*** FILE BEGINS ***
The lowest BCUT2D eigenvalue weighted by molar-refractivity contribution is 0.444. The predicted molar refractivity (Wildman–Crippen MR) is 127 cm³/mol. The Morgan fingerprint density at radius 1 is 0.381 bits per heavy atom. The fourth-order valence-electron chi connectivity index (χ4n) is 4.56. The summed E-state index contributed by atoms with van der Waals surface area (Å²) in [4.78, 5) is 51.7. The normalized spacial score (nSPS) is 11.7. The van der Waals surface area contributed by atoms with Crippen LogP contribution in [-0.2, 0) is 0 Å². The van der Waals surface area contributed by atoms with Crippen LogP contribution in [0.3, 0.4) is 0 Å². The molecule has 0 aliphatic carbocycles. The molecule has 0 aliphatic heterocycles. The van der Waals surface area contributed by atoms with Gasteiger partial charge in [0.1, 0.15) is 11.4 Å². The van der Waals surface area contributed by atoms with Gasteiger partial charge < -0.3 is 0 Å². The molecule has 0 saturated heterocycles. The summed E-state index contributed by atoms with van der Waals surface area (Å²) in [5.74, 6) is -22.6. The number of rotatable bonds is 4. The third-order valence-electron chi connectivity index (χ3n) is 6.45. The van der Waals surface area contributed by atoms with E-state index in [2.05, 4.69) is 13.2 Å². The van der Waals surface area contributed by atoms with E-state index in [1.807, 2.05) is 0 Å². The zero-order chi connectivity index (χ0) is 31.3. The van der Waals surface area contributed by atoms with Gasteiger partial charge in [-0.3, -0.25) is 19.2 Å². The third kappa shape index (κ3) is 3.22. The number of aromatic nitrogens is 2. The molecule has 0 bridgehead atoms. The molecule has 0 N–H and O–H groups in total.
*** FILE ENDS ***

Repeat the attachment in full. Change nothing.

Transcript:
The lowest BCUT2D eigenvalue weighted by molar-refractivity contribution is 0.444. The predicted molar refractivity (Wildman–Crippen MR) is 127 cm³/mol. The Morgan fingerprint density at radius 1 is 0.381 bits per heavy atom. The fourth-order valence-electron chi connectivity index (χ4n) is 4.56. The summed E-state index contributed by atoms with van der Waals surface area (Å²) in [4.78, 5) is 51.7. The normalized spacial score (nSPS) is 11.7. The van der Waals surface area contributed by atoms with Crippen LogP contribution in [-0.2, 0) is 0 Å². The van der Waals surface area contributed by atoms with Crippen LogP contribution in [0.3, 0.4) is 0 Å². The molecule has 0 aliphatic carbocycles. The molecule has 0 aliphatic heterocycles. The van der Waals surface area contributed by atoms with Gasteiger partial charge in [0.1, 0.15) is 11.4 Å². The van der Waals surface area contributed by atoms with Gasteiger partial charge < -0.3 is 0 Å². The molecule has 0 saturated heterocycles. The summed E-state index contributed by atoms with van der Waals surface area (Å²) in [5.74, 6) is -22.6. The number of rotatable bonds is 4. The third-order valence-electron chi connectivity index (χ3n) is 6.45. The van der Waals surface area contributed by atoms with E-state index in [2.05, 4.69) is 13.2 Å². The van der Waals surface area contributed by atoms with E-state index in [1.807, 2.05) is 0 Å². The zero-order chi connectivity index (χ0) is 31.3. The van der Waals surface area contributed by atoms with Gasteiger partial charge in [-0.3, -0.25) is 19.2 Å². The third kappa shape index (κ3) is 3.22. The number of aromatic nitrogens is 2. The molecule has 0 bridgehead atoms. The molecule has 0 N–H and O–H groups in total.